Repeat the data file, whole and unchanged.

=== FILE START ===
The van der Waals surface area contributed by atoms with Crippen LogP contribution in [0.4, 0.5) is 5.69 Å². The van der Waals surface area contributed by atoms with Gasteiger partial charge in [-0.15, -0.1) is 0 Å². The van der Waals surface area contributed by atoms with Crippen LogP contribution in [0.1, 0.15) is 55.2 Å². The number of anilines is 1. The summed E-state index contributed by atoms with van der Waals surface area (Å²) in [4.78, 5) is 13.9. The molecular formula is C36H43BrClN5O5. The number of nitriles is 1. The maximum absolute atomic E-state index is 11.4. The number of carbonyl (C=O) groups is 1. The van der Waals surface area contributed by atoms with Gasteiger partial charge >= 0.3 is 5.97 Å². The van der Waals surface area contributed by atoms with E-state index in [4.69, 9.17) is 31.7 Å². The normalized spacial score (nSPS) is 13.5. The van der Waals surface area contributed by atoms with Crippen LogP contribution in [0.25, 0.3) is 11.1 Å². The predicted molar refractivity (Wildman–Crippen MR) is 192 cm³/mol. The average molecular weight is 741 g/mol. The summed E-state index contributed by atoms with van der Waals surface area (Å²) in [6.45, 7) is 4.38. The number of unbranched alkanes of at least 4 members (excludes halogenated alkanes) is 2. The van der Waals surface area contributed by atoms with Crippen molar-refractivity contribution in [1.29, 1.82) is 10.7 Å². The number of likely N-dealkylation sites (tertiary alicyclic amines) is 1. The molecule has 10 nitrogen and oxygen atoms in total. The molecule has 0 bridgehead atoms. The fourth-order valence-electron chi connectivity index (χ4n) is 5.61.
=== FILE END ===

The van der Waals surface area contributed by atoms with Crippen LogP contribution in [0.4, 0.5) is 5.69 Å². The van der Waals surface area contributed by atoms with Gasteiger partial charge in [-0.15, -0.1) is 0 Å². The van der Waals surface area contributed by atoms with Crippen LogP contribution in [0.1, 0.15) is 55.2 Å². The number of anilines is 1. The summed E-state index contributed by atoms with van der Waals surface area (Å²) in [4.78, 5) is 13.9. The molecular formula is C36H43BrClN5O5. The number of nitriles is 1. The maximum absolute atomic E-state index is 11.4. The number of carbonyl (C=O) groups is 1. The van der Waals surface area contributed by atoms with Gasteiger partial charge >= 0.3 is 5.97 Å². The van der Waals surface area contributed by atoms with E-state index in [4.69, 9.17) is 31.7 Å². The normalized spacial score (nSPS) is 13.5. The van der Waals surface area contributed by atoms with Crippen LogP contribution in [0.25, 0.3) is 11.1 Å². The predicted molar refractivity (Wildman–Crippen MR) is 192 cm³/mol. The average molecular weight is 741 g/mol. The summed E-state index contributed by atoms with van der Waals surface area (Å²) in [6.45, 7) is 4.38. The number of unbranched alkanes of at least 4 members (excludes halogenated alkanes) is 2. The van der Waals surface area contributed by atoms with Crippen molar-refractivity contribution in [1.29, 1.82) is 10.7 Å². The number of likely N-dealkylation sites (tertiary alicyclic amines) is 1. The molecule has 10 nitrogen and oxygen atoms in total. The molecule has 0 bridgehead atoms. The fourth-order valence-electron chi connectivity index (χ4n) is 5.61.